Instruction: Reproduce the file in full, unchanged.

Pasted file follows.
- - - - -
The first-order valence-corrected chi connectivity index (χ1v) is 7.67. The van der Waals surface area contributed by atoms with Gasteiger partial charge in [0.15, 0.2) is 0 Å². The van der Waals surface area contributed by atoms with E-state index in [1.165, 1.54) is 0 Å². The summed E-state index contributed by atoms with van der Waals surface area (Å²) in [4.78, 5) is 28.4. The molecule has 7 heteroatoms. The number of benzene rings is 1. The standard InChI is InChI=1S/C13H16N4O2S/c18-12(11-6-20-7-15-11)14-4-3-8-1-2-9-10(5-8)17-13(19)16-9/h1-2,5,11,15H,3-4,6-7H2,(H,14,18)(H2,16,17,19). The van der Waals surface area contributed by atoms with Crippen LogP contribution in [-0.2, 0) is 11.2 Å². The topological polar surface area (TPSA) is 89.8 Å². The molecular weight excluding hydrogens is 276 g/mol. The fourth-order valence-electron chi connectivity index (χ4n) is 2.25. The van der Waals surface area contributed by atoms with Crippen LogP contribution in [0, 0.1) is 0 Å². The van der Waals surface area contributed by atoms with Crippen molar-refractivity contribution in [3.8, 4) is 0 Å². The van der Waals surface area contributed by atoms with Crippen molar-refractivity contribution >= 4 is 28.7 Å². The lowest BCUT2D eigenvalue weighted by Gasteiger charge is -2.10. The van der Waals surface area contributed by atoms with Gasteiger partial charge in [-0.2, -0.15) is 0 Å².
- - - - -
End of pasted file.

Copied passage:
The first-order valence-corrected chi connectivity index (χ1v) is 7.67. The van der Waals surface area contributed by atoms with Gasteiger partial charge in [0.15, 0.2) is 0 Å². The van der Waals surface area contributed by atoms with E-state index in [1.165, 1.54) is 0 Å². The summed E-state index contributed by atoms with van der Waals surface area (Å²) in [4.78, 5) is 28.4. The molecule has 7 heteroatoms. The number of benzene rings is 1. The standard InChI is InChI=1S/C13H16N4O2S/c18-12(11-6-20-7-15-11)14-4-3-8-1-2-9-10(5-8)17-13(19)16-9/h1-2,5,11,15H,3-4,6-7H2,(H,14,18)(H2,16,17,19). The van der Waals surface area contributed by atoms with Crippen LogP contribution in [-0.2, 0) is 11.2 Å². The topological polar surface area (TPSA) is 89.8 Å². The molecular weight excluding hydrogens is 276 g/mol. The fourth-order valence-electron chi connectivity index (χ4n) is 2.25. The van der Waals surface area contributed by atoms with Crippen LogP contribution in [0, 0.1) is 0 Å². The van der Waals surface area contributed by atoms with Crippen molar-refractivity contribution in [3.8, 4) is 0 Å². The van der Waals surface area contributed by atoms with Crippen molar-refractivity contribution >= 4 is 28.7 Å². The lowest BCUT2D eigenvalue weighted by Gasteiger charge is -2.10. The van der Waals surface area contributed by atoms with Gasteiger partial charge in [-0.2, -0.15) is 0 Å².